U.S. Sen. Mike DeWine (R., Ohio) has reaffirmed his opposition to drilling in Alaska's Arctic National Wildlife Refuge, much to the joy of Great Lakes-area environmentalists.
Mr. DeWine was one of eight Republicans who in April crossed party lines and voted against drilling there. The pro-drilling lobby fell 14 votes short of the 60 it needed to end a Democratic-led filibuster. Word spread recently that Senate Republicans planned to bring up the issue again by attaching it to a budget reconciliation bill this spring, thereby avoiding a filibuster.
So on Jan. 30, Mr. DeWine and five other GOP senators sent a letter to Senate Major Leader Bill Frist, encouraging him to “resist efforts.”
Activists watch Alaska refuge votes closely, in part because they fear a precedent could be set for other environmentally-sensitive regions - including the world's largest source of fresh surface water.
Glen Brand, Midwest representative of the Sierra Club, said the group lauds Mr. DeWine for continuing to “stand strong” on the issue.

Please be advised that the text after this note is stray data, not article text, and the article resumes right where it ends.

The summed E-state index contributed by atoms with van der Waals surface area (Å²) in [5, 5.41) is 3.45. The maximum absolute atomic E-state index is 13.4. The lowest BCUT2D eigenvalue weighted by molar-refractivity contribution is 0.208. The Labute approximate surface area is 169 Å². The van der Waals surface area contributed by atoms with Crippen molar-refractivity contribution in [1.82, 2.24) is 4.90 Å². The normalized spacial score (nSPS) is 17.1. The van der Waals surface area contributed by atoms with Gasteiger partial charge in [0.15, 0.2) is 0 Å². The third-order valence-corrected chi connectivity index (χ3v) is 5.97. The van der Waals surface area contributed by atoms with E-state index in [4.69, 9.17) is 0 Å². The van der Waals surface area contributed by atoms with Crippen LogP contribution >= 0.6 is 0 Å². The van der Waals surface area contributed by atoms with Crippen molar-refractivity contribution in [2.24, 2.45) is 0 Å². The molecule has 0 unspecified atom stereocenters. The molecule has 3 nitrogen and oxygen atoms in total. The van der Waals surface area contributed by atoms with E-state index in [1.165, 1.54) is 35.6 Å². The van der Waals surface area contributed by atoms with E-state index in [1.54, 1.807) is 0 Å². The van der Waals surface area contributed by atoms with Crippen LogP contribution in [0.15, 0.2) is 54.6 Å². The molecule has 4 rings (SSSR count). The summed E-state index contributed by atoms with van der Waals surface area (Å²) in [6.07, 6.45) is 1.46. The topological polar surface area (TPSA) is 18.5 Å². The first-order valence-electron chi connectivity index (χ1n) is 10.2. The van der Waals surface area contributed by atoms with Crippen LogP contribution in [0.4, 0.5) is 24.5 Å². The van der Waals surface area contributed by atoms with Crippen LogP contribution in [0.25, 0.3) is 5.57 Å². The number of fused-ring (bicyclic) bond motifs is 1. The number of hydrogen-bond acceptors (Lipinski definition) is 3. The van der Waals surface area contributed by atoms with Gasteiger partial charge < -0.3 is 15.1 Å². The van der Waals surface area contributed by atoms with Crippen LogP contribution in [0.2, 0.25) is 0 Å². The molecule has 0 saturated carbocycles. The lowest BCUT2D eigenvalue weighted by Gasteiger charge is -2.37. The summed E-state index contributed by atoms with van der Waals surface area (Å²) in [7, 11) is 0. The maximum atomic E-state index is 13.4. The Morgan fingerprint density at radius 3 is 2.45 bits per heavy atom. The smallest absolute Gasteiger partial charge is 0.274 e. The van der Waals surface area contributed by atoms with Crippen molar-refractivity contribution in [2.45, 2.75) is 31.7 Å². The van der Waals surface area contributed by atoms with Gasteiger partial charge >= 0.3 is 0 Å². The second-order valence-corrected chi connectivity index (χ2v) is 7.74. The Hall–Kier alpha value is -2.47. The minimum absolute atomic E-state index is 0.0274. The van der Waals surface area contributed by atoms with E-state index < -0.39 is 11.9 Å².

Ohio's other senator, George Voinovich, voted in favor of Alaska refuge drilling in April but repeatedly has stated his opposition to Great Lakes drilling. Last month, he and Sen. Debbie Stabenow (D., Mich.) co-sponsored an amendment that would extend a federal ban on more Great Lakes drilling through Sept. 30, 2005. Canada allows drilling on its side of the lakes. Michigan has seven previously drilled onshore wells in operation that capture natural gas and oil from beneath the lakes.
Gov. Bob Taft recently announced his intent to sign an executive order that would ban drilling in the Ohio waters of Lake Erie.